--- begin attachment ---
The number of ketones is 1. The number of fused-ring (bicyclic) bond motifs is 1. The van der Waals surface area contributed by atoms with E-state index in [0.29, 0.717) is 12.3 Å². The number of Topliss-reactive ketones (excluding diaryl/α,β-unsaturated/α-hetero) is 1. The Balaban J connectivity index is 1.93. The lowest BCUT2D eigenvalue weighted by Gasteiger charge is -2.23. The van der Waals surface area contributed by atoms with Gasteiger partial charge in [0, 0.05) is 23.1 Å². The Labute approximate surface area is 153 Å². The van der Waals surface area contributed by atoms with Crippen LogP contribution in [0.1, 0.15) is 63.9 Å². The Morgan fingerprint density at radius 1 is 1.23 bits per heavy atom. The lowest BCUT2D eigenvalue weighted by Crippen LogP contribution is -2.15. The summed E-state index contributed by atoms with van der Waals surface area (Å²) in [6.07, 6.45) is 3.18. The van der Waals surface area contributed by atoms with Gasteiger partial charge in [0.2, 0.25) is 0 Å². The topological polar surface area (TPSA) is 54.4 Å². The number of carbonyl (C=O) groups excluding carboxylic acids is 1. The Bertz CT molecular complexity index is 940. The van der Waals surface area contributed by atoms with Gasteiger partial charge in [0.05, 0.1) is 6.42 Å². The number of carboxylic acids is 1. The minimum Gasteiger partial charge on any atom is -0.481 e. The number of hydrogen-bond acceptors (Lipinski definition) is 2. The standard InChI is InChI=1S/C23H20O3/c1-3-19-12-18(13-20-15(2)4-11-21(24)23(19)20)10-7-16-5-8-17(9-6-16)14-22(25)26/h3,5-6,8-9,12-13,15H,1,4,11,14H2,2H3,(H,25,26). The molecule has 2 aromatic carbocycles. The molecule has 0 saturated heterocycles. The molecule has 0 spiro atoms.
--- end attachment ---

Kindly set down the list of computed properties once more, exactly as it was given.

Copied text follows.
The number of ketones is 1. The number of fused-ring (bicyclic) bond motifs is 1. The van der Waals surface area contributed by atoms with E-state index in [0.29, 0.717) is 12.3 Å². The number of Topliss-reactive ketones (excluding diaryl/α,β-unsaturated/α-hetero) is 1. The Balaban J connectivity index is 1.93. The lowest BCUT2D eigenvalue weighted by Gasteiger charge is -2.23. The van der Waals surface area contributed by atoms with Gasteiger partial charge in [0, 0.05) is 23.1 Å². The Labute approximate surface area is 153 Å². The van der Waals surface area contributed by atoms with Crippen LogP contribution in [0.1, 0.15) is 63.9 Å². The Morgan fingerprint density at radius 1 is 1.23 bits per heavy atom. The lowest BCUT2D eigenvalue weighted by Crippen LogP contribution is -2.15. The summed E-state index contributed by atoms with van der Waals surface area (Å²) in [6.07, 6.45) is 3.18. The van der Waals surface area contributed by atoms with Gasteiger partial charge in [0.2, 0.25) is 0 Å². The topological polar surface area (TPSA) is 54.4 Å². The number of carbonyl (C=O) groups excluding carboxylic acids is 1. The Bertz CT molecular complexity index is 940. The van der Waals surface area contributed by atoms with Gasteiger partial charge in [0.05, 0.1) is 6.42 Å². The number of carboxylic acids is 1. The minimum Gasteiger partial charge on any atom is -0.481 e. The number of hydrogen-bond acceptors (Lipinski definition) is 2. The standard InChI is InChI=1S/C23H20O3/c1-3-19-12-18(13-20-15(2)4-11-21(24)23(19)20)10-7-16-5-8-17(9-6-16)14-22(25)26/h3,5-6,8-9,12-13,15H,1,4,11,14H2,2H3,(H,25,26). The molecule has 2 aromatic carbocycles. The molecule has 0 saturated heterocycles. The molecule has 0 spiro atoms.